A Biomass Carol: Bioenergy for The Future

Ekramul Ehite

FFAR Fellow, University of Tennessee-Knoxville

Knoxville, TN

An Abundance of Potential Agricultural By Products

Imagine you are in a modern-day reproduction of Charles Dickens’ classic “A Christmas Carol” — instead of Victorian London, you are in a rural cornfield in the Midwest. The ghost of the Christmas past shows you the barren cornfield after the harvest with an abundance of corn stover (corn stalks, leaves, and cobs) lying in the field. All this while the ghost rides a diesel-run tractor clogging the air with smoke. You ask, “Is there no beneficial use for corn stover that will also not harm the environment?”

Agricultural Waste Material as Biomass Feedstock

Well, that is when the ghost of the Christmas present shows up and tells you about using agricultural waste materials as lignocellulosic biomass feedstock in biorefineries to produce bioenergy, biofuel and biochemical products. Apart from agricultural waste like corn stover, lignocellulosic biomass can be sourced from forestry residues (pine, poplar), dedicated energy crops (switchgrass, Salix), and aquatic plants (water hyacinth). Since lignocellulosic biomass comes from non-edible sources, they do not compete with human and animal food. Additionally, certain bioenergy crops can be potentially grown in marginal lands without competing with croplands, which is especially relevant for countries with limited land and forest resources. As such, lignocellulosic biomass materials are the key to a future world that will be environment-friendly, zero-waste, and not dependent on fossil fuel sources.

Then why is that not the case right now? The ghost responds that a major limitation hindering the commercial viability of lignocellulosic biomass is the high degree of variability in their physiomechanical and morphological properties, making their processing in biorefinery plants highly challenging. They get stuck in the flow equipment during the flow, stopping the biorefining operation and harming the overall bioenergy economics. And thus, lignocellulosic biomass materials cannot fulfill its potential as a game-changer for the energy industry.

A scientist in a lab conducting an experiment using switchgrass.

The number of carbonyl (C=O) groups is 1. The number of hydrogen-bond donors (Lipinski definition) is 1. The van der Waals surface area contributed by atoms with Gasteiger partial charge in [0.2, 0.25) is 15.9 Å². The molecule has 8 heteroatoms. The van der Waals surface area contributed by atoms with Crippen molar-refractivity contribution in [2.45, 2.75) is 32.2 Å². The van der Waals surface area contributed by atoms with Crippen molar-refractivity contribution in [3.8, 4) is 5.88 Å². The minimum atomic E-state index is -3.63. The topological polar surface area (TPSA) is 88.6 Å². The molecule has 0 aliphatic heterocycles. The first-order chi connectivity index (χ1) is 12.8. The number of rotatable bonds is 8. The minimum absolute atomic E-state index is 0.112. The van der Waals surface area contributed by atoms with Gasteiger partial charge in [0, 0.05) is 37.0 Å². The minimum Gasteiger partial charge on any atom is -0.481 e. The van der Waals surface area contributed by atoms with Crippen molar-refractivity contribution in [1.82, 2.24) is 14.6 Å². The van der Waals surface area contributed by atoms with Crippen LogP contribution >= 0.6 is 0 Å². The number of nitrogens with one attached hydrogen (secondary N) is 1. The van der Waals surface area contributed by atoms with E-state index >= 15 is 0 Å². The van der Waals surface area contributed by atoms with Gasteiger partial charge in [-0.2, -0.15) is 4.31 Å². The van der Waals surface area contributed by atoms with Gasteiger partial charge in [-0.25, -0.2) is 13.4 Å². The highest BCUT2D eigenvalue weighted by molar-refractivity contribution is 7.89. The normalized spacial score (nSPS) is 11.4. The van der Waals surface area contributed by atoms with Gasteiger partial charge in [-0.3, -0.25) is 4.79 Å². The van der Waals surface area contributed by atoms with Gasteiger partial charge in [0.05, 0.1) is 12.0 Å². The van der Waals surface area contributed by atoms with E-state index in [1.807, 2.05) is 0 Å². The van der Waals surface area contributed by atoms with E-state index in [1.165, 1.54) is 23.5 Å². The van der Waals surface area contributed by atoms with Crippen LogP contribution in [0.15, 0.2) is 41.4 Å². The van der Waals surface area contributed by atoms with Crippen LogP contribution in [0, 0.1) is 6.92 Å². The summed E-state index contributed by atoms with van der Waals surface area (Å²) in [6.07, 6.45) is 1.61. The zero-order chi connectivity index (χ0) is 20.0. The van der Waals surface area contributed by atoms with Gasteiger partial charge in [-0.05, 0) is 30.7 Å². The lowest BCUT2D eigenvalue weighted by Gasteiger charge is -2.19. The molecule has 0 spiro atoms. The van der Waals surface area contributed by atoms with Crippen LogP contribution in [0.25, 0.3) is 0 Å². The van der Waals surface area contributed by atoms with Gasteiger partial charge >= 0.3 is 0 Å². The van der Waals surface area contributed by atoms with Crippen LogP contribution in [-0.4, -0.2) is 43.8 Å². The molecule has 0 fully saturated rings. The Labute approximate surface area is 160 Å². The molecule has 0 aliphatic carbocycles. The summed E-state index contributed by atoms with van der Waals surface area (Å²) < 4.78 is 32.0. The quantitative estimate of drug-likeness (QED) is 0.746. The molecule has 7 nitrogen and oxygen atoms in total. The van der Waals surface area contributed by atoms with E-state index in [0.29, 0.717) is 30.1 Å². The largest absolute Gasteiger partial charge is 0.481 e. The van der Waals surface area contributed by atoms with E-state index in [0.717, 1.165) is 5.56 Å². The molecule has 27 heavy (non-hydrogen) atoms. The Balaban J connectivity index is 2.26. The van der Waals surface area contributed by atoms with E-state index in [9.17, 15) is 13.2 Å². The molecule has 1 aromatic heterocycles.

FFAR Fellow, Ekramul Ehite, conducts an experiment using switchgrass.

Biomass Flow Issues and the Future

But wait, where’s the ghost of the Christmas future? That is where my doctoral research comes in, as it deals with investigating the underlying reason behind biomass flow issues. I hypothesize that the flow behavior is directly related to the biomass cell wall’s unique microstructure and structural constituents. The lignocellulosic biomass cell wall has a compound, non-uniform, three-dimensional matrix structure formed by three polymers: the polysaccharides cellulose and hemicellulose, and the phenolic polymer lignin, with trace amounts of other chemical compounds. In addition to the compositional varieties, the biomass feedstock is highly variable in their morphology, i.e., their physical size, shape, and distribution, further worsening flow issues. Yet, the state-of-the-art biomass industry does not have comprehensive information about the connection between biomass structural constituents and morphology to the flow.

My target was to develop a fundamental understanding of the relationship between structural constituents and the morphology of lignocellulosic biomass materials and the impact of the structure and morphology on flow behavior. I experimentally investigated biomass particles of different structural compositions through classical physical flow characterization tests and computationally through high-fidelity discrete element modeling. The experimental and computational works provided insights into the fundamental flow physics of biomass feedstock and knowledge about macro-scale flow and micro-scale interaction.

Ultimately, my doctoral research established a direct link between lignocellulosic biomass structural constituents and their strength and frictional properties, developed a mechanism for capturing biomass particle morphology and flow in high-fidelity computational models, and provided a statistical analysis process for validating the results. The next generation of scientists and producers can use the developed experimental, computational and statistical framework to predict diverse biomass flow behavior, apply corrective actions and efficiently utilize lignocellulosic biomass materials.

FFAR Fellow Ekramul Ehite spreading the word about agricultural biomass-derived bioenergy
FFAR Fellow Ekramul Ehite spreading the word about agricultural biomass-derived bioenergy

The outcomes of my research align directly with the Foundation for Food and Agriculture Research’s Next Generation Crops Challenge Area of developing unconventional crops and creating novel economic applications of conventional crops for enhanced crop diversity and farm profitability. My work will hopefully contribute to a clean, sustainable circular energy system and financial future for the global community. And just like Scrooge, I hope that possibility makes your heart laugh.